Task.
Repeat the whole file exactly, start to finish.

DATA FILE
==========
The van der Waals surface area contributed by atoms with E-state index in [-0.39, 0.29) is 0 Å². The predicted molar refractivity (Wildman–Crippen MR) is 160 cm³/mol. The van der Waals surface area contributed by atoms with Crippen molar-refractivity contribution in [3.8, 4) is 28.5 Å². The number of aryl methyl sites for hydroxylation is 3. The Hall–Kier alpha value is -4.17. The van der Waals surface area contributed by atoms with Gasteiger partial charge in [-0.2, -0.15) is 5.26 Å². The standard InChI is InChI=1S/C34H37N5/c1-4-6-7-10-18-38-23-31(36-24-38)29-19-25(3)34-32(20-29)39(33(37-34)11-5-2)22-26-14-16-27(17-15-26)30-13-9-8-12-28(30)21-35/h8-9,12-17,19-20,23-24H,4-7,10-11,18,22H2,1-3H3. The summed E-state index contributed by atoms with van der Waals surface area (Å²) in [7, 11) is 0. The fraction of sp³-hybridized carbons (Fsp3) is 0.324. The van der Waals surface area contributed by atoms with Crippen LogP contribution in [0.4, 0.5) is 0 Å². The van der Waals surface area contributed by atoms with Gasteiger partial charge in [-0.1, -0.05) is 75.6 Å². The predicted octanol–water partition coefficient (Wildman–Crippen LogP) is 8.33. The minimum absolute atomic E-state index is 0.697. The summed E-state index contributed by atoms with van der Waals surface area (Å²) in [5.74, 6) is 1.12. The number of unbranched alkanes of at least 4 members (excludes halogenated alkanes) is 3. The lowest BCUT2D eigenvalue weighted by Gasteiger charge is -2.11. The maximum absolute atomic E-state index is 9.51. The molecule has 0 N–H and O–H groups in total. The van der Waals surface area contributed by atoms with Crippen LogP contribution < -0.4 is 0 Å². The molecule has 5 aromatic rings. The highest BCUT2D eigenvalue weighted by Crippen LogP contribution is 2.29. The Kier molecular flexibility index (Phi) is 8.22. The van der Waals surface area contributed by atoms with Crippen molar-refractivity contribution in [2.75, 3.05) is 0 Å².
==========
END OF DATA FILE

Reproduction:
The van der Waals surface area contributed by atoms with E-state index in [-0.39, 0.29) is 0 Å². The predicted molar refractivity (Wildman–Crippen MR) is 160 cm³/mol. The van der Waals surface area contributed by atoms with Crippen molar-refractivity contribution in [3.8, 4) is 28.5 Å². The number of aryl methyl sites for hydroxylation is 3. The Hall–Kier alpha value is -4.17. The van der Waals surface area contributed by atoms with Gasteiger partial charge in [-0.2, -0.15) is 5.26 Å². The standard InChI is InChI=1S/C34H37N5/c1-4-6-7-10-18-38-23-31(36-24-38)29-19-25(3)34-32(20-29)39(33(37-34)11-5-2)22-26-14-16-27(17-15-26)30-13-9-8-12-28(30)21-35/h8-9,12-17,19-20,23-24H,4-7,10-11,18,22H2,1-3H3. The summed E-state index contributed by atoms with van der Waals surface area (Å²) in [7, 11) is 0. The fraction of sp³-hybridized carbons (Fsp3) is 0.324. The van der Waals surface area contributed by atoms with Crippen LogP contribution in [0.4, 0.5) is 0 Å². The van der Waals surface area contributed by atoms with Gasteiger partial charge in [-0.1, -0.05) is 75.6 Å². The predicted octanol–water partition coefficient (Wildman–Crippen LogP) is 8.33. The minimum absolute atomic E-state index is 0.697. The summed E-state index contributed by atoms with van der Waals surface area (Å²) in [5.74, 6) is 1.12. The number of unbranched alkanes of at least 4 members (excludes halogenated alkanes) is 3. The lowest BCUT2D eigenvalue weighted by Gasteiger charge is -2.11. The maximum absolute atomic E-state index is 9.51. The molecule has 0 N–H and O–H groups in total. The van der Waals surface area contributed by atoms with Crippen LogP contribution < -0.4 is 0 Å². The molecule has 5 aromatic rings. The highest BCUT2D eigenvalue weighted by Crippen LogP contribution is 2.29. The Kier molecular flexibility index (Phi) is 8.22. The van der Waals surface area contributed by atoms with Crippen molar-refractivity contribution in [2.75, 3.05) is 0 Å².